What do the Init, Load, and PreRender events really mean? How should developers architect pages to address common scenarios? Where are the workable models and metaphors?   The order of page events is only one aspect of their meaning. And explaining events in terms of their interaction with viewstate, postback, or the control tree is most useful only when one thoroughly understands those concepts.

I am a big proponent of software designs and user interfaces that follow natural conceptual models: it’s a win-win for developers and all stakeholders across the entire software development lifecycle.    See my post on metaphors in software design.

In the end, it took a very long time and a lot of dogged persistence for me, an experienced software architect, to feel like I thoroughly understood the ASP.NET page model and its lifecycle:  the “bottom-up” of control initialization vs. the “top-down” of control loading, the meaning of the Init, Load, and PreRender events — and specifically what kind of code I would use in them, when and why– and a clear understanding of viewstate and postback.

Why burn money when developing ASP.NET pages is so much more fun?Along the way, I realized why a lot of developers have issues with ASP.NET.  It’s ASP.NET’s dirty little secret: very few developers really understand the page lifecycle and the page model – and very little “real” documentation exists for it.

From a Microsoft product/program perspective, this seems like a monumentally costly mistake. On my Googling travels through ASP.NET forums and in blog post comments, I “met” tons of developers who were struggling with ASP.NET – and who are still struggling with it.  It’s pretty congruent with my own experience, and of the ASP.NET developers I’ve known in person.

As far as I’m concerned, the best architectures are those that are almost impossible to screw up.  Despite its power and flexibility, ASP.NET falls short on that account.

As far  as Microsoft goes, devoting time, care, and energy to make sure developers have crystal-clear guidance represents a huge opportunity for the success of the product ecosystem. Imagiimagene how many millions of corporate development hours have been spent since January 2002 debugging ASP.NET apps because a developer didn’t understand the page lifecycle, viewstate,  postback, or Watt’s Law of Databinding.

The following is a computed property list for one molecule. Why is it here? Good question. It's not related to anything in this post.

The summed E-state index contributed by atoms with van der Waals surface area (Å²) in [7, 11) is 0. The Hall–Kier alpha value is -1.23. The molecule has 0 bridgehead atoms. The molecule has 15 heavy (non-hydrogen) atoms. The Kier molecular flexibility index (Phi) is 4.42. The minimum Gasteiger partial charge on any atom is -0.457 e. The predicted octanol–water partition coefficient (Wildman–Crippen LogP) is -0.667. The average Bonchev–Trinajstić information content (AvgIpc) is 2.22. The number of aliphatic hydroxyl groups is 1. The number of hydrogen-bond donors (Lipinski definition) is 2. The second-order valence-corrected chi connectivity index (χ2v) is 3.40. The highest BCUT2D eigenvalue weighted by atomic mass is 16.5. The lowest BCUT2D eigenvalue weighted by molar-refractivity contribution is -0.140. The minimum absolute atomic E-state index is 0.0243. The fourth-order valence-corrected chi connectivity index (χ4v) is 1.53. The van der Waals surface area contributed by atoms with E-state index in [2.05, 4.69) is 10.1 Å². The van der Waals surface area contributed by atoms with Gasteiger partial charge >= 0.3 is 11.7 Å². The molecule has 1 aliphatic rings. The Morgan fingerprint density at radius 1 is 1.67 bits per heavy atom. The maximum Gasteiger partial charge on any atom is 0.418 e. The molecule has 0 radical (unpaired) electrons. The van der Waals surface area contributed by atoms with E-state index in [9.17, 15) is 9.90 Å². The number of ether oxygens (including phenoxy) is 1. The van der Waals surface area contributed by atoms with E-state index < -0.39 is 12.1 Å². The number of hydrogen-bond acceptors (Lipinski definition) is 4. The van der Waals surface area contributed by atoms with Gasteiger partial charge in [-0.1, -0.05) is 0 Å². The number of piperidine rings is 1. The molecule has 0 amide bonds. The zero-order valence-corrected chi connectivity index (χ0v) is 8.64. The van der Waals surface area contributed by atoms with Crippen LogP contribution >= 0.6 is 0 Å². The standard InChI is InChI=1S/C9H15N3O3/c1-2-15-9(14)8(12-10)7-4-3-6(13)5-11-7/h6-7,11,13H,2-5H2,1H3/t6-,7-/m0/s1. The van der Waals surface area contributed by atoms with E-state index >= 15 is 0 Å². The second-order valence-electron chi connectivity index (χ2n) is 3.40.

Even worse, how many clients and end-users were frustrated because their Microsoft-based web apps didn’t work properly? You can see how this issue could have disastrous implications for the ecosystem.  As a long-time Microsoft fan, I hope they make sure this never happens again.

Coming soon: in my next  post, I’ll offer up my “three dualities of ASP.NET,” clear metaphors that will enable ASP.NET developers to understand the lifecycle and write complex applications that work well.


More Reading

  • Truly Understanding ViewState, Dave Reed (Infinities Loop)
    A comprehensive and humorous look at the uses and mis-uses of viewstate; a definitive resource and must-read for the professional ASP.NET developer:
    “It’s not that there’s no good information out there about ViewState, it’s just all of them seem to be lacking something, and that is contributing to the community’s overall confusion about ViewState.”
  • Understanding ASP.NET ViewState, Scott Mitchell (
    A great starter article.
  • The ASP.NET Page Object Model, Dino Esposito (MSDN)
    Another excellent article from an top-notch writer…  but shy of guidance.
  • What’s Ailing ASP.NET Web Forms, Rick Strahl (
    A great post with pros and cons of ASP.NET and a comparison to MVC.
    “Microsoft built a very complex engine that has many side effects in the Page pipeline.”
  • 10 Reasons Why ASP.NET WebForms Suck, JD Conley (“Starin’ at the Wall 2.0”)
    Like a true mockumentary, this dial actually goes up to 11.  What gets that honor?
    “Number 11: The odd feeling that you have to beat the framework into submission to get it to do what you want.”
  • Page Load is Evil, Wayne Barnett
    I can’t really say I agree. But this post is accompanied by a deliciously raging discussion that boils over into near-flame-war at the end.  Unfortunately with no pat answers to what to do in Load or PreRender or Init, for that matter.
    “It seems to me that the root problem is that the page life cycle isn’t given the respect it deserves in tutorials and documentation.” – Anonymous poster
    I would desperately like to see more on this subject [of page life cycle]!  … I’ve tried reading up on this before, but from a designer/programmer’s point of view it’s sometimes difficult to get my head around the order of events or their meanings.” – Chris Ward, followup poster